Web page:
The Tai O project started with a vision: to help educate the poor children of Tai O whose education normally ended at 6th grade. Sai Chung and his collaborators sacrificed a few years of their normally most productive years to achieve this vision. To a large extent they succeeded. They offered free classes at the junior high level to the Tai O students, and continued doing so until Tai O established a public high school. They also established a small business that provided part-time jobs to some of the students and helped to provide some financial support to these students’ families. Even though they “lost” many of their most productive years, all the people who worked on this project had successful careers post Tai O.

In 1976 Sai Chung married one of the local Tai O girls. In 1978 Sai Chung collaborated with several young professionals in Hong Kong as co-founders of a new electronics manufacturing company, and served as the General Manager of this company as he had practical experience working in manufacturing. For a while, he worked at this company in Hong Kong during weekdays, and went back to Tai O during weekends to do work for the school and the business. This electronics manufacturing company became a very successful company, and Sai Chung hired some of his former Tai O students, as well as additional Tai O youths, to work at this company, thus continuing to help the Tai O youths financially.

[1] This person wants to remain anonymous, but agrees that we can refer to him by his nickname “Sai Chung.”
[2] UCB changed from a semester system to a quarter system during the period (1965-1970) when Sai Chung was there.
[3] At that time, it was legal for a foreign student to work during the summer as well as during the school year. His family provided him only enough money to pay for the tuition of Sai Chung’s first semester at UCB.
[4] It is possible to go directly from a Bachelor degree to a Ph.D. without first getting a Masters degree.
[5] At that time in Tai O it was actually cheaper for them to build a concrete building than a wooden building, especially when they could mix rocks found on the hillsides with cement.
[6] It was legal in Tai O at that time to connect the drainage pipe for a small building like theirs to the sea.
[7] For those oversea students who agreed to financially support this project, Sai Chung requested a commitment for only one year. So after a couple of years, Sai Chung and his co-workers were basically on their own financially.
[8] This student, after finishing at UCB, also went to Tai O and worked there for 3-4 years.
[9] The Chinese Center was established by a Protestant church, although most of the students residing there were non-religious.
[10] The close relationship that was established during those years at Berkeley carried over to the next 40+ years. They have remained among each other’s best friends all this time.

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9 Responses to “The Shaping of the Life of a Young Student at the University of California at Berkeley”

  1. David Chai says:

    Great story and my admiration for Sai Chung. I like to see a second edition of this story as to what happened to the students that he taught, and the business that he was able to start.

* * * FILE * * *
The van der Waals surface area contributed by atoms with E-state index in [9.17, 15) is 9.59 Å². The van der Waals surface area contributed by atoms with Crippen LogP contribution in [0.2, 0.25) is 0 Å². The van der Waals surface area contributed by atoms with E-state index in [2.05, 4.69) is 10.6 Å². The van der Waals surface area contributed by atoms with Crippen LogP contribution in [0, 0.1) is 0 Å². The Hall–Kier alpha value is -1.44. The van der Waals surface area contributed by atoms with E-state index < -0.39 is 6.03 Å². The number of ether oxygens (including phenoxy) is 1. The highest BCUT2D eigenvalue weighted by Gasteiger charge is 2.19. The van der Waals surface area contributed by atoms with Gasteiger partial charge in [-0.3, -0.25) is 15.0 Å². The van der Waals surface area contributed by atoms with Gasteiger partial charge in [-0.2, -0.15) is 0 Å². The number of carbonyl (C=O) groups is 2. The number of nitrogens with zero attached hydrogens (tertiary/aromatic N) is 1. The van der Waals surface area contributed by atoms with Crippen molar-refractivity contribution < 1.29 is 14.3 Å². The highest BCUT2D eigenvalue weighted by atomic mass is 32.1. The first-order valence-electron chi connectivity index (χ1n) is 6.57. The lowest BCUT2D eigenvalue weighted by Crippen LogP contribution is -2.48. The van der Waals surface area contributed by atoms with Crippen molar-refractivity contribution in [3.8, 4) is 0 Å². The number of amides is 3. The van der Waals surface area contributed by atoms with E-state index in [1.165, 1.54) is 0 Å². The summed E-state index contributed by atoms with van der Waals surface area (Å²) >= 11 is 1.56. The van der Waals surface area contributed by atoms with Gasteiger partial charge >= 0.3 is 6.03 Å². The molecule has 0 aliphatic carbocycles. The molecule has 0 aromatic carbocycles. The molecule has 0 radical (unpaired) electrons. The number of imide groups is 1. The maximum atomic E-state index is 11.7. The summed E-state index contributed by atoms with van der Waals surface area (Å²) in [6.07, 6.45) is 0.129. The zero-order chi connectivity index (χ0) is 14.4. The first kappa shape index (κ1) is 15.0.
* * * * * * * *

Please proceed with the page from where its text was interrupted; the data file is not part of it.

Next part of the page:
Thanks for sharing,

  2. sai wong says:

    A heartfelt success story indeed. I wondered what happen to Sai Chung now and how his success trasfer to countless others who followed his footsteps and those who benefit from his generous help.

  3. Ann Santee says:

    Don, such dedication to the community. Sai Chung is a typical example of someone who is willing to give expertise and time to the Chinese youth.

    Those of us who were raised in Hong Kong from the fifties onward know the hardship of Tai O. The idea of providing education/training is the best gift one can give to a poor community. I salute Sai Chung.

  4. JK says:

    Very well written story, I knew bits and pieces of the story but this essay connects all the dots together. I’m anchored by the values and morale behind the story. Proud of this “young foreign student”!

  5. HJ says:

    Thanks for the detailed story, Don. Sai Chung was a good friend of mine at Berkeley, but we have lost contact all these years since he went back to HK. Glad to know that he was doing successfully in business. Can you update us on what and how he is doing now?

  6. Faruk says:

    A real hero. I salute him. I am very much enthusiastic to know the remaining part of this story.

  7. Lorinda Hom says:


    Sai Chung is a very special and respectable individual because of his loving heart and sacrifice to the poor Tai O youngsters. He is also a very diligent and hardworking man. It really takes a lot to be such a role model educator and caregiver; and, a successful business builder!


  8. LC says:


    A very moving story. It’s hard to believe anyone would make such a sacrifice, even in that time. God bless him! Even given the background at his time, there must be other factors involved in first motivating him and then sustaining his work in that island.

    Very interesting read!


  9. Qingyan Zhao says:

    Very touching story. Indeed, the years in college and right after are the most productive and fun years in one’s life. I hope today’s young generations can be aspired by this story when planning out their career path. I am sharing it with my kids.

    Also, I love the ways you write. You provide a reference for everything you say so that readers know where they come from.